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Picture Show: Museology Revisited

When Richard Ross's visual exploration of natural history museums, Museology, was published by Aperture in 1989, its hallmark...

When Richard Ross's visual exploration of natural history museums, Museology, was published by Aperture in 1989, its hallmark was a series of photographs of museum dioramas depicting animals in built environments. These dioramas, generally set behind a wall of glass that divided the viewer from the object of his or her observation, were constructed so as to capture the essence of an animal within its natural setting. In recent years, however, when Ross returned to those museums, he found that some of the walls had literally been torn down, and the dioramas had been discarded in favor of starker, more open settings for the animals. The fauna, it seemed, had lost their flora.Whether disappearance of environments and dioramas reflects a change in how we learn or evolving curator tastes is unclear, but the shift is both noteworthy and something of a shame. Though it has motivated Ross to take his camera back into museums. "In the future, the whole concept of textbook learning may change so drastically that the need for an individual diorama that captures a moment of space, time, and environment may not be there any more," says Ross. "We're not there yet, though. Right now, we're in a transit, and the dioramas have distinctly changed."What follows is a selection of both original and new photographs.

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Picture Show: Waiting for the End of the World

Self-preservation is something that most humans take quite seriously, and that a few take to extremes. Faced with the real or...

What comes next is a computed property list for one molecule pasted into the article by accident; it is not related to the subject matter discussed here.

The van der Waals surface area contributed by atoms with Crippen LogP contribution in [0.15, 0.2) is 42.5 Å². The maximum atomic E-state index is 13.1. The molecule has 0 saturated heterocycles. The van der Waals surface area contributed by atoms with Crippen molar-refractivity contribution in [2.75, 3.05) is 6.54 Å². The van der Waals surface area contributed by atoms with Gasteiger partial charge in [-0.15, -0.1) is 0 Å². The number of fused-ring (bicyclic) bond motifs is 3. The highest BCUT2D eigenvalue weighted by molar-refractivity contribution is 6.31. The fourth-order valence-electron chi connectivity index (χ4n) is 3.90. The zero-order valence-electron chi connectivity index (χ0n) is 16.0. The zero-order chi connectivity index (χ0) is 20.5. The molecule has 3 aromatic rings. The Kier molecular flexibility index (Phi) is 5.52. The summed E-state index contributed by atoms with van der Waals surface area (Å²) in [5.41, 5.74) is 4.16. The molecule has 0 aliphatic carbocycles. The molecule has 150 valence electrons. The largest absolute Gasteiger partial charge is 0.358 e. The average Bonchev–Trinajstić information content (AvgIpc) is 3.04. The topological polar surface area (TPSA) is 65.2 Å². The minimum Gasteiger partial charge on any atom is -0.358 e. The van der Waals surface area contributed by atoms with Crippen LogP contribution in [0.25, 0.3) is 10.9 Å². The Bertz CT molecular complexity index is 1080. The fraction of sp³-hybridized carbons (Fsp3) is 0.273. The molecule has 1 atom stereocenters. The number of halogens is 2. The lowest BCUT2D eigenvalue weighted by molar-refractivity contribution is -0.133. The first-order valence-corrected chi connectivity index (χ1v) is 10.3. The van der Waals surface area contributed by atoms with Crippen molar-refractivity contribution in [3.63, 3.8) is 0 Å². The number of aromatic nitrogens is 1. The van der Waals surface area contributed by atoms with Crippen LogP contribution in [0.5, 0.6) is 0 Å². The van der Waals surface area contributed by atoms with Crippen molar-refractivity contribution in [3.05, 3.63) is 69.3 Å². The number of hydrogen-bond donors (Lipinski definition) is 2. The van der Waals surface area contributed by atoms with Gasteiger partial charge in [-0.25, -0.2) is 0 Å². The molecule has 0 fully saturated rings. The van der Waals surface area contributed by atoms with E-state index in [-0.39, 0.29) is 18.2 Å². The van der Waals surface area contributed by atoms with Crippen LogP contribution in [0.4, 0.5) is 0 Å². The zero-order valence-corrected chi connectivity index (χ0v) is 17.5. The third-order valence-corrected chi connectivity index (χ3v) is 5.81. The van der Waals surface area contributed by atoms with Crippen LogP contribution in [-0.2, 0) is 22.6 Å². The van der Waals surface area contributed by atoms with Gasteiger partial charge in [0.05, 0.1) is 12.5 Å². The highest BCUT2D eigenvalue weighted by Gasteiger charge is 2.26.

Self-preservation is something that most humans take quite seriously, and that a few take to extremes. Faced with the real or imagined threat of attacks levied by nuclear, biological, and chemical weaponry, some people opt to head 25 feet underground, surrounded by concrete and complex air-filtration systems, surviving off rations and waiting, so to speak, for the end of the world.That's the subject of Richard Ross's Waiting for the End of the World, originally published by Princeton Architectural Press in 2004, for which Ross spent five years traveling over three continents, photographing the interiors of bomb shelters. "I'm a child of the late 1950s," he says. "I grew up in an era of duck-and-cover drills, where we always had to be acquainted with the idea of The Bomb." The exploration took Ross into a series of survivalist spaces, offering a visual index of the lengths to which people will go when they feel abused or threatened. "I ended up photographing an underground bomb shelter in Livermore, California, looking straight up [toward the entry from the surface], and the light was very divine and was essentially apocalyptic," he says. "Some of these people thought they were going to be the new inhabitants of the Garden of Eden. I can't believe that. But when you think back to the illogic of the Bush/Cheney administration, and the world around you is so devolved, the idea of going underground doesn't seem so crazy."

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